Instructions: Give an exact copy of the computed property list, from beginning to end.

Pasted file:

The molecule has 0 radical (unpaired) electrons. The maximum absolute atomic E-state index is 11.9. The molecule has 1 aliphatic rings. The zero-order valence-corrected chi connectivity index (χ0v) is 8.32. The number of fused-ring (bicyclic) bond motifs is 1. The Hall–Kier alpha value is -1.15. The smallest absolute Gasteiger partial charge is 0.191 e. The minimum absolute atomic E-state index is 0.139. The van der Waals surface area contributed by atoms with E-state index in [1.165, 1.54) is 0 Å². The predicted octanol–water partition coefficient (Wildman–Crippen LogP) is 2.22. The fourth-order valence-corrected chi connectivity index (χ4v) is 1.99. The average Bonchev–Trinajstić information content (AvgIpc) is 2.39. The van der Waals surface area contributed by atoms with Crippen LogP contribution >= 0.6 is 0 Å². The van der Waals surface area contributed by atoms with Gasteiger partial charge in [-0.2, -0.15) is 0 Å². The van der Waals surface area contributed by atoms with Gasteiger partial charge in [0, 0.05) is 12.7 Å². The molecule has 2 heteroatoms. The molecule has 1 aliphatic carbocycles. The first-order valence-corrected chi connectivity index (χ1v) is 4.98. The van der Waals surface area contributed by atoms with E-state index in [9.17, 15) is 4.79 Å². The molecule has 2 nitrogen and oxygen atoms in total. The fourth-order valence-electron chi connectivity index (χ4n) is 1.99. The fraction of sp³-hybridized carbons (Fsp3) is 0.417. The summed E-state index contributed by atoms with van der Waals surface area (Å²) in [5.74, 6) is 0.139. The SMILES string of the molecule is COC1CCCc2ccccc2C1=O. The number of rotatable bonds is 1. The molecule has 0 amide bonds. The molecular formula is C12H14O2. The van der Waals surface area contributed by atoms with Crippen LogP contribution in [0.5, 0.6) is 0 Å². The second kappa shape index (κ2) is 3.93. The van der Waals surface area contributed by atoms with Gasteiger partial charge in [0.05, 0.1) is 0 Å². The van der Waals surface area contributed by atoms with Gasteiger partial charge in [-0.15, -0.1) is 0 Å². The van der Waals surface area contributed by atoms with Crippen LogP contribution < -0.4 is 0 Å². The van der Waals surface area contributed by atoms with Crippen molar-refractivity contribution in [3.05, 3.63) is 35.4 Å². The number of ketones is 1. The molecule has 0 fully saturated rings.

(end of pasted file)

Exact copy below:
The molecule has 0 radical (unpaired) electrons. The maximum absolute atomic E-state index is 11.9. The molecule has 1 aliphatic rings. The zero-order valence-corrected chi connectivity index (χ0v) is 8.32. The number of fused-ring (bicyclic) bond motifs is 1. The Hall–Kier alpha value is -1.15. The smallest absolute Gasteiger partial charge is 0.191 e. The minimum absolute atomic E-state index is 0.139. The van der Waals surface area contributed by atoms with E-state index in [1.165, 1.54) is 0 Å². The predicted octanol–water partition coefficient (Wildman–Crippen LogP) is 2.22. The fourth-order valence-corrected chi connectivity index (χ4v) is 1.99. The average Bonchev–Trinajstić information content (AvgIpc) is 2.39. The van der Waals surface area contributed by atoms with Crippen LogP contribution >= 0.6 is 0 Å². The van der Waals surface area contributed by atoms with Gasteiger partial charge in [-0.2, -0.15) is 0 Å². The van der Waals surface area contributed by atoms with Gasteiger partial charge in [0, 0.05) is 12.7 Å². The molecule has 2 heteroatoms. The molecule has 1 aliphatic carbocycles. The first-order valence-corrected chi connectivity index (χ1v) is 4.98. The van der Waals surface area contributed by atoms with E-state index in [9.17, 15) is 4.79 Å². The molecule has 2 nitrogen and oxygen atoms in total. The fourth-order valence-electron chi connectivity index (χ4n) is 1.99. The fraction of sp³-hybridized carbons (Fsp3) is 0.417. The summed E-state index contributed by atoms with van der Waals surface area (Å²) in [5.74, 6) is 0.139. The SMILES string of the molecule is COC1CCCc2ccccc2C1=O. The number of rotatable bonds is 1. The molecule has 0 amide bonds. The molecular formula is C12H14O2. The van der Waals surface area contributed by atoms with Crippen LogP contribution in [0.5, 0.6) is 0 Å². The second kappa shape index (κ2) is 3.93. The van der Waals surface area contributed by atoms with Gasteiger partial charge in [0.05, 0.1) is 0 Å². The van der Waals surface area contributed by atoms with Gasteiger partial charge in [-0.15, -0.1) is 0 Å². The van der Waals surface area contributed by atoms with Crippen LogP contribution < -0.4 is 0 Å². The van der Waals surface area contributed by atoms with Crippen molar-refractivity contribution in [3.05, 3.63) is 35.4 Å². The number of ketones is 1. The molecule has 0 fully saturated rings.